“If a company makes default in complying with the requirements of this section, it shall be liable to a fine not exceeding fifty rupees for every day during which the default continues, and every officer of the company who knowingly and wilfully authorizes or permits the default shall be liable to the like penalty”.

On the second charge in the State of Bombay v. Bandhan Ram that the respondents were knowingly and willfully parties to the failure to lay before the company in a general meeting, the balance sheet and profit and loss as at March 31, 1953, Section 133(3) of the Act was invoked for non-compliance with penalties. The subsection provides thus;

“If any copy of a balance sheet which has not been signed as required by this section is issued, circulated or published, the company and every officer of the company who is knowingly a party to the default shall be punishable with fine which may extend to five hundred rupees”.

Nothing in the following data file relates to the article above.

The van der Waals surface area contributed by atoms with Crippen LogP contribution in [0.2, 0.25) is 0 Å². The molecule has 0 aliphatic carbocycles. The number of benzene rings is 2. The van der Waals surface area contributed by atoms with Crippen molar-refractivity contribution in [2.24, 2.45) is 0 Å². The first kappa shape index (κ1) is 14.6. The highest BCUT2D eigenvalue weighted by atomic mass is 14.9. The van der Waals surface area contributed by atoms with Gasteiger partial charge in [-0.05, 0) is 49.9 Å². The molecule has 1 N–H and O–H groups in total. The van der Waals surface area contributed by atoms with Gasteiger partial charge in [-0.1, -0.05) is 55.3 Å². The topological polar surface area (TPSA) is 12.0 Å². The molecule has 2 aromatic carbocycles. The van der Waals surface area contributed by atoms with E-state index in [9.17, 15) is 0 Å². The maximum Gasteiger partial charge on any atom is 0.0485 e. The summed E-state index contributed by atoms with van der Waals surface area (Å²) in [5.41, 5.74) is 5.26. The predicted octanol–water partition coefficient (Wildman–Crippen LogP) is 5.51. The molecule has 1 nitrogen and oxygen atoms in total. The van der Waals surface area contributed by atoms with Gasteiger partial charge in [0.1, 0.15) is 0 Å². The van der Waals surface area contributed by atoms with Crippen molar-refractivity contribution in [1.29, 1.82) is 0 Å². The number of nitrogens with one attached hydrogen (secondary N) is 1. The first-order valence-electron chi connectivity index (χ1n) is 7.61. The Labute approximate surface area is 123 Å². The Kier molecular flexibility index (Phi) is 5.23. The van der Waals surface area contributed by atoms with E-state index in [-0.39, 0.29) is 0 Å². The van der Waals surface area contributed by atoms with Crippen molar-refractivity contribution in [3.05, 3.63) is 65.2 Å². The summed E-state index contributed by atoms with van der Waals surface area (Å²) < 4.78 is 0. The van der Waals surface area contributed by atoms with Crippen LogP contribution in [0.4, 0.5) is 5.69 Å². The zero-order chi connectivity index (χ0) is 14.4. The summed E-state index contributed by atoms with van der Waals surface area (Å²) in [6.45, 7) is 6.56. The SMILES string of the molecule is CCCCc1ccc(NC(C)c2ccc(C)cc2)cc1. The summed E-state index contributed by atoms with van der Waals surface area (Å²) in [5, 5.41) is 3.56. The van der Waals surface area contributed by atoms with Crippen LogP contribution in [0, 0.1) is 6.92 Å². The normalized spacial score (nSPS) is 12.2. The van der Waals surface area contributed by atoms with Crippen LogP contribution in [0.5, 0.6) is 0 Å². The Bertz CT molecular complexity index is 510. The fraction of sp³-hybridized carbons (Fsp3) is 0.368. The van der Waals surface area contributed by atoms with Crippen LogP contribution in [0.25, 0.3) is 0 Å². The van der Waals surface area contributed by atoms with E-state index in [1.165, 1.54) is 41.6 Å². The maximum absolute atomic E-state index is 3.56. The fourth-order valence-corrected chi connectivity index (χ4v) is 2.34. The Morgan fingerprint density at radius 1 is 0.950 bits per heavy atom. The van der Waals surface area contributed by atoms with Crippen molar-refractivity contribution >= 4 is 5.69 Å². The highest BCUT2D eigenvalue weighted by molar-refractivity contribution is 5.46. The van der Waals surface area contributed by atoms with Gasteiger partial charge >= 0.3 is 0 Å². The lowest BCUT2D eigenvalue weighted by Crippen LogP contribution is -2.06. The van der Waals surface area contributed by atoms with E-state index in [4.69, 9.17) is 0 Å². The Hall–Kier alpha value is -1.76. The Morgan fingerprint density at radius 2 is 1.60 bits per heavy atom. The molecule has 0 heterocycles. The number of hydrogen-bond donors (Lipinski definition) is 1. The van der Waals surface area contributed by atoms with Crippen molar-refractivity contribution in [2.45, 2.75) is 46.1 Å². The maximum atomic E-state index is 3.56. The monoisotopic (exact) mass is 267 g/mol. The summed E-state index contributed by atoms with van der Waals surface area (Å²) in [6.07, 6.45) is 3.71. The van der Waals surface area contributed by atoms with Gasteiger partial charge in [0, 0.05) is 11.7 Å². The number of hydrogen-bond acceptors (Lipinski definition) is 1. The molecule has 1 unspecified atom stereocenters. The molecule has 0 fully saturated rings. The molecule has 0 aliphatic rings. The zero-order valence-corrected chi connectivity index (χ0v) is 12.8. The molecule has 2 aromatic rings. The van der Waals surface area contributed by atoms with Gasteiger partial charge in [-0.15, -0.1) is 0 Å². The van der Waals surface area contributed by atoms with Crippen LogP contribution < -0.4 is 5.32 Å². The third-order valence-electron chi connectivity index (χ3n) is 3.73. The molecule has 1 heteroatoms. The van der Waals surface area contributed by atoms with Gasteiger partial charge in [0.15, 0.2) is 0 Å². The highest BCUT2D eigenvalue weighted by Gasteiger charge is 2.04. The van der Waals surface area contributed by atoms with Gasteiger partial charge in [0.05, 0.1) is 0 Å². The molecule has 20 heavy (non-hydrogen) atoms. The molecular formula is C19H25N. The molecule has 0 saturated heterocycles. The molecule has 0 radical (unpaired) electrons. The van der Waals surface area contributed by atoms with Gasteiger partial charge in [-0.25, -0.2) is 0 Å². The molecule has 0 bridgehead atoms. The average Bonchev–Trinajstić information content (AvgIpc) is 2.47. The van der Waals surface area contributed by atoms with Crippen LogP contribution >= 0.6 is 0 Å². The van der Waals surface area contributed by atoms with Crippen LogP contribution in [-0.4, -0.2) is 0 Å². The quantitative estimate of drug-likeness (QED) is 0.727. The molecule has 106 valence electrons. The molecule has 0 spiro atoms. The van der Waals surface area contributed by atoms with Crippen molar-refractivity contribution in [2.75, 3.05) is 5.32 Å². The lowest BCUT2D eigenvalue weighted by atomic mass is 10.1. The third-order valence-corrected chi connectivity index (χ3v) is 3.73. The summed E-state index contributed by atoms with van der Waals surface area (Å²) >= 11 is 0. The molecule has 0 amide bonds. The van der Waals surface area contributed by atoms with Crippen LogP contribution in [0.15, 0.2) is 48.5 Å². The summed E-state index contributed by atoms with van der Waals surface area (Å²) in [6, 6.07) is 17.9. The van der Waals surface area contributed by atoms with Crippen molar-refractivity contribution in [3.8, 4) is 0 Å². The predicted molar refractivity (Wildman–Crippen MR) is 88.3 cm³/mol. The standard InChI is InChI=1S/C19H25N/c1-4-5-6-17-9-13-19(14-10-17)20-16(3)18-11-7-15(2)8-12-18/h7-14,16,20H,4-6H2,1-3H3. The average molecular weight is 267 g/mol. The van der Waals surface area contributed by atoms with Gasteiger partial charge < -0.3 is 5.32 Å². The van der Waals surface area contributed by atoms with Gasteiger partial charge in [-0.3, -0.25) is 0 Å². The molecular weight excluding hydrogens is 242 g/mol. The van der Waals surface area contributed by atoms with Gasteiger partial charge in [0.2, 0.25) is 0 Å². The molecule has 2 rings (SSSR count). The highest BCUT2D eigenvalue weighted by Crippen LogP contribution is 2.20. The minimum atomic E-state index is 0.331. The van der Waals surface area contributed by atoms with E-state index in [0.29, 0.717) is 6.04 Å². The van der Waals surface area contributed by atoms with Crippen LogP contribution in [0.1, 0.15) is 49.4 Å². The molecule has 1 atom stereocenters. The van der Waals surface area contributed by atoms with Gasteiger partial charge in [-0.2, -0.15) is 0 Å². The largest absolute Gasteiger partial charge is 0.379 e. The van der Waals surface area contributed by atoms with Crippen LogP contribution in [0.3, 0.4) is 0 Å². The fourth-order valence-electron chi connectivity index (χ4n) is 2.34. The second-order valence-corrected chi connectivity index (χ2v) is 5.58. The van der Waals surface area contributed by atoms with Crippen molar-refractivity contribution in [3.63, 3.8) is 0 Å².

In addition to the above sections to which the charges apply, it seems apposite to evaluate the provisions of section 76 of the Act as well, on default in holding a general meeting which the Act stipulates.

It provides thus; “If a default is made in holding a meeting in accordance with the provisions of this section, the company and every director or manager of the company who is knowingly and wilfully a party to the default shall be liable to a fine not exceeding five hundred rupees.”[6]

The Concept of Knowing and Willful Default/Misconduct

LONGMORE J in National Semiconductors (UK) LTD V UPS Ltd [7]posited that for willful misconduct to be proved, there must be either;

“(1) an intention to do something which the actor knows to be wrong or (2) a reckless act in the sense that the actor is aware that loss may result from his act and yet does not care whether loss would result or not”.